Monday, October 26, 2015

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Inside My New House: The Living Room

My living room.
As soon as I walked into my house, I knew it was the one: The grand staircase, the crystal chandelier in the foyer, and the columns surrounding the living room are the type of elegant details I knew I wouldn’t find in a newer build. Constructed in the early 1900s, the house is a late example of the Second Empire style, complete with the characteristic mansard roof. Perhaps in keeping with the architecture, the previous owner had decorated the interior with heavy antique furniture and thick, dark-colored drapes. I decided to forgo historical accuracy in favor of brighter, lighter decor, built around my trademark blend of new pieces and time-worn antiques.

The living room, as the previous owner had decorated it.

I knew I wanted mint-colored walls, but I didn’t want my living room to look childlike or cartoonish. After buying far too many paint samples, I settled on Breezeway, a Behr color that has all the coolness of mint, without any of the confectionary undertones. 

My first big purchase was the chairs. I’d seen spool chairs in magazines, and fell in love with the intricate shape of the legs. I’m notorious for buying uncomfortable furniture, and didn’t want to make that mistake again. So I splurged on the deep-seated Behnaz Chair from Thomasville. Able to choose a custom fabric and wood finish, I selected a sumptuous velvet—a welcome dose of warmth in a cool room—in almost the exact same color as my walls.

Next, I began the hunt for a rug. A classic Oriental rug would be the obvious choice for an older home, but I wanted something a little more modern. Thus the zebra print. It was meant to be: The rug was sold out everywhere online, but I found the same rug, brand new, on my local Craigslist.

Although the rug is advertised as having gray stripes, they’re actually closer to beige. At first, I was concerned—I tend to go matchy-matchy, making sure every pop of color is exactly the same shade. I decided to override this impulse, selecting the slate-gray curtains (made to look like dupioni silk) I’d originally had in mind. To keep this from looking like a mistake, I chose a blue-gray tufted velvet sofa—the color picks up the mint in the chairs and the gray in the curtains, while the velvet material mirrors the fabric of the chairs.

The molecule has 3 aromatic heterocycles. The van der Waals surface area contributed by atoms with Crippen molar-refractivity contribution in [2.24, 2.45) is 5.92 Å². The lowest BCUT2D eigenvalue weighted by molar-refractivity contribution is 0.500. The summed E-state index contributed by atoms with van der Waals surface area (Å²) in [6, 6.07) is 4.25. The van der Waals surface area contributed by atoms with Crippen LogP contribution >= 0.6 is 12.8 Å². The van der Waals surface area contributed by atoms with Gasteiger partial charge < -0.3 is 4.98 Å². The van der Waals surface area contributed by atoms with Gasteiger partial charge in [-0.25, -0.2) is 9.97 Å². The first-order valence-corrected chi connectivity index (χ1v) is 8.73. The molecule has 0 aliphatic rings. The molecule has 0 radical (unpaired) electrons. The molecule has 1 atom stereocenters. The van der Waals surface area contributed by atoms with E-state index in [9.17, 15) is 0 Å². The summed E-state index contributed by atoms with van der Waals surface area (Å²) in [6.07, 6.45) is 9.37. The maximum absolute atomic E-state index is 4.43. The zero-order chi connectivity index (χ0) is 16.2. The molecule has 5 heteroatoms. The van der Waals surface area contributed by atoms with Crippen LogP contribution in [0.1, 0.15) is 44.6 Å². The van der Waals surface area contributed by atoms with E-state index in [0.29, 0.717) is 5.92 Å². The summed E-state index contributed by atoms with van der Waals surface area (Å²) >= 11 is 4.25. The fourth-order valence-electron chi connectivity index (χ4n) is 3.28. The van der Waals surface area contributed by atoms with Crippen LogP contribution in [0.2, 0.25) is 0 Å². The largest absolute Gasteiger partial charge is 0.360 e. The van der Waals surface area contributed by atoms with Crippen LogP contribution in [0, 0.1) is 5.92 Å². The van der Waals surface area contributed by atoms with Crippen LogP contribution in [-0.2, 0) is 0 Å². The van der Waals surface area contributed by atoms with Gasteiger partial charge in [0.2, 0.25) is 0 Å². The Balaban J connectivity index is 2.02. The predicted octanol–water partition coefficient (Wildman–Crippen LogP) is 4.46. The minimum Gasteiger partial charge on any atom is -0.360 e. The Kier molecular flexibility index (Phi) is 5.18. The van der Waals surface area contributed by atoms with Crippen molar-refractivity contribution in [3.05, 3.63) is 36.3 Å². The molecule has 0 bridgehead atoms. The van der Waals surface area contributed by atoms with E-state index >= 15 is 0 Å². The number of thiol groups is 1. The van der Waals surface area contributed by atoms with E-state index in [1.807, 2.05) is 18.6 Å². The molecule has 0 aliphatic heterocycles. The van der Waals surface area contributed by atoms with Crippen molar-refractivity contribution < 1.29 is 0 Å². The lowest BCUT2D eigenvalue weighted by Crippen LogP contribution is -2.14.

I bought a bolt of geometric Schumacher fabric on Ebay, and made the throw pillows for the chairs. The fringed gray pillows on the sofa came from Pier One, while the geometric-print pillows are Vera Wang (a Marshall’s find!). 

I already owned the final two big pieces: a 1940s cabinet as my TV stand (a Craigslist purchase from college), and an off-white tufted ottoman I’d purchased at Marshall’s for our previous home.   I added the glass and silver side table for a touch of modernity, then flanked the sofa with two tables in a dark-wood finish similar to the chairs. The white ceramic lamps—a thrift-store find—mimic the curves of the tables, while also bringing a sculptural element to the space. 

For the longest time, the wall above the couch remained blank—I was uninspired, and didn’t want to purchase one of those generic “paintings” from HomeGoods. I wanted something with significance that also made a statement. When I found a booth selling vintage postcards at an area antique store, I knew I’d found my answer—I dug through box after box of postcards, searching for twelve that featured places significant to our life (e.g. Lehigh University, where Frank got his M.B.A.; the park in Allentown where I took wedding photos; a bridge from my hometown). 

One problem: Postcards are tiny, and my wall is huge. I like the simplicity of small pictures with large matting, so I bought square silver frames from Ikea—another modern element—and matted the postcards two to a frame. The entire installation cost me under $100. 

A few meaningful accessories rounded out the room: a coffee-table tray embroidered with the courthouse and city hall just a couple blocks from our house; a silver tea set from Frank’s aunt; a white ceramic horse I bought at a market in Thailand; and a wooden box Frank purchased in Egypt. (I like knick-knacks to have a story, which is why I almost always purchase home decor items when I travel.) 

The final result was exactly what I wanted: a restful space where Asa can play, Frank and I can relax and enjoy a movie, or my friends can gather for a Bible study. That is, a space both beautiful and functional. 


  1. Beautiful! I love what you have done with the space! It is so classy and well-put together!

  2. Your living room looks beautiful! It looks professionally decorated!